Breast cancer is the most commonly diagnosed cancer in women. A diagnosis of metastatic breast cancer can be life-altering as you try to navigate appointments, tests, and treatments.

For too many people, the color of their skin makes a difficult process even more challenging. Black women are more likely to be diagnosed with later stages of breast cancer and at a younger age. It’s unclear exactly why this is happening.

But there are likely multiple factors. Many Black women experience barriers to accessing healthcare.

This, along with a healthcare system that often doesn’t meet the needs of People of Color, makes it more likely that Black women will experience delays in getting follow-up care after an abnormal screening.

Black women are more likely to be diagnosed with a type of breast cancer known as triple-negative. This type of breast cancer grows faster and is harder to treat compared to other types of breast cancer.

Many changes are needed to improve the care that Black women receive.

If you’re a Black person with metastatic breast cancer, there are some things you can do. There are also many things that need to change on a systemic level to improve cancer treatment in Black people.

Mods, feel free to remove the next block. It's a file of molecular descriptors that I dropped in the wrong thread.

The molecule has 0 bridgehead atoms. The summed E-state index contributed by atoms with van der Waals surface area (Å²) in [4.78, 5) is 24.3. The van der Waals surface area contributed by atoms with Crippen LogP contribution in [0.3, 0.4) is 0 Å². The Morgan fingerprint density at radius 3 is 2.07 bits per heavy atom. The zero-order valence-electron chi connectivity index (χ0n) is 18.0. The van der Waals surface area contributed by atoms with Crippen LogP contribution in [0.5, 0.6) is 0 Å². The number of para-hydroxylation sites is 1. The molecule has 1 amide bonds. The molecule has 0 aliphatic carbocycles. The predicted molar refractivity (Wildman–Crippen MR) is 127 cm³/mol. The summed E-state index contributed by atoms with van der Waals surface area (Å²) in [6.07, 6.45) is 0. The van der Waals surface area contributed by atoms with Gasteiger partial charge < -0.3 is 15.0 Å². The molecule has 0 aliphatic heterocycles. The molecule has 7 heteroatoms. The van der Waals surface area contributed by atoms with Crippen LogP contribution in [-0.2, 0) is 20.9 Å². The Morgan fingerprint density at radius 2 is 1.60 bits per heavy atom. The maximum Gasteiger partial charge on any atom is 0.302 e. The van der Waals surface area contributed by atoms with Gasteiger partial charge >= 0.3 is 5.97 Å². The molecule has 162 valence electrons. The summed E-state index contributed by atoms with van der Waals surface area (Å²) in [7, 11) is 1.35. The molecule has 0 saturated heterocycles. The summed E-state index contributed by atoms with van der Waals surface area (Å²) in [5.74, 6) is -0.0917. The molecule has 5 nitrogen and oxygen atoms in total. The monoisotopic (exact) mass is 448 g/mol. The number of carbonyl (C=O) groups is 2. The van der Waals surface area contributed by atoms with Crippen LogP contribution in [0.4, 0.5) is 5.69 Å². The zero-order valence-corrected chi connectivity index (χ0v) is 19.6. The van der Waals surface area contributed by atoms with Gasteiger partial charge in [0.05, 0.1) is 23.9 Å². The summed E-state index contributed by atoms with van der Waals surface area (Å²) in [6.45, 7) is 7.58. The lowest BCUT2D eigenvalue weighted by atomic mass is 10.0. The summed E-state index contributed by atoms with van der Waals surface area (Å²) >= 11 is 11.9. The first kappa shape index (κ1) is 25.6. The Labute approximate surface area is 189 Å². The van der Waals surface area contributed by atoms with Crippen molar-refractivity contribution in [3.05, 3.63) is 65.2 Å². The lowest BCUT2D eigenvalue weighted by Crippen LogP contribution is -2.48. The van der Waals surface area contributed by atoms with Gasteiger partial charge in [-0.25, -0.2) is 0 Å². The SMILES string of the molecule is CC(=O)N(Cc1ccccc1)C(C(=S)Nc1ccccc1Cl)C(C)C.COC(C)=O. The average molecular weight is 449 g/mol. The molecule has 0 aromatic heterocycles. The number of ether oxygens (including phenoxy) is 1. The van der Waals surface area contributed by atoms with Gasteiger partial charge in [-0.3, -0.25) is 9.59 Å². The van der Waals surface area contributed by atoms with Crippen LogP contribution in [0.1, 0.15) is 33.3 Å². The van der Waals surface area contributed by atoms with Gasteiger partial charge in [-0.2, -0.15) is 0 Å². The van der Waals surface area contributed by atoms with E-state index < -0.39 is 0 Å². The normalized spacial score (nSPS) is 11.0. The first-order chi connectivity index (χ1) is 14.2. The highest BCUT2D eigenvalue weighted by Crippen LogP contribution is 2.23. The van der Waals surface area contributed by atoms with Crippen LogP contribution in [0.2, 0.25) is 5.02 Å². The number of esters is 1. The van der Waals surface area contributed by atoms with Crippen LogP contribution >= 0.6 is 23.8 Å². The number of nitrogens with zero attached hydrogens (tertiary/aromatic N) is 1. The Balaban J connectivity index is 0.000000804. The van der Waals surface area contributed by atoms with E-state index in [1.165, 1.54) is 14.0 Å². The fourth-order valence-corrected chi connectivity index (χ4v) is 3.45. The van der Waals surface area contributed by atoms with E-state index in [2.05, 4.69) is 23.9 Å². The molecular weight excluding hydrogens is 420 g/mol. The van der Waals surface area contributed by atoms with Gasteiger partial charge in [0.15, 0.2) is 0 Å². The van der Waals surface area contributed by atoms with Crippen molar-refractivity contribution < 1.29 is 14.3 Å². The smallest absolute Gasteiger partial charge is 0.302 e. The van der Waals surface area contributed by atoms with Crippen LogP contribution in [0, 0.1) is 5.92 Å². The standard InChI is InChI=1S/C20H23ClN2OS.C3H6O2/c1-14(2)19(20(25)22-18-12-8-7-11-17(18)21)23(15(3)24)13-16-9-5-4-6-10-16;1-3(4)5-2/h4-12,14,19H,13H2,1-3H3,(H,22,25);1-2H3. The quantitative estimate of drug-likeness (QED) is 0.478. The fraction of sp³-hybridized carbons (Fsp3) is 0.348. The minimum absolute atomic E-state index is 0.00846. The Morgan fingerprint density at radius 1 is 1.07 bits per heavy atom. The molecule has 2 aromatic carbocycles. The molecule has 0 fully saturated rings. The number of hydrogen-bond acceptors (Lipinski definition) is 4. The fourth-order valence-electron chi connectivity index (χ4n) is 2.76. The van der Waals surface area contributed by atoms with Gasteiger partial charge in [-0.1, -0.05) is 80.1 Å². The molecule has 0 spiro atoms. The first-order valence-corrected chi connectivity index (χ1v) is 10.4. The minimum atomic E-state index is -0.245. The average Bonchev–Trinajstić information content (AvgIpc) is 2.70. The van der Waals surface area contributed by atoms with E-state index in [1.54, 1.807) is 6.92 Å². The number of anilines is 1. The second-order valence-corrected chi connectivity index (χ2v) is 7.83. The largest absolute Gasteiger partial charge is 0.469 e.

Breast cancer is cancer that starts in the breast. When cancer cells from the breast spread to other parts of the body, it’s known as metastatic breast cancer.

Metastatic breast cancer is also known as stage 4 breast cancer. It’s an advanced stage of cancer. Breast cancer is most likely to spread to the lungs, liver, and bones, but it may spread to other places in the body.

Treatment for metastatic breast cancer may include radiation, chemotherapy, or targeted therapies. In some cases, surgery is recommended.

Treatments may reduce symptoms and help people with metastatic cancer live longer.

The numbers of Black and white women diagnosed with breast cancer are similar. But when we look more closely, there are significant differences in the details.

Black women are more likely to be diagnosed with advanced breast cancer. They also tend to be younger and have a higher death rate.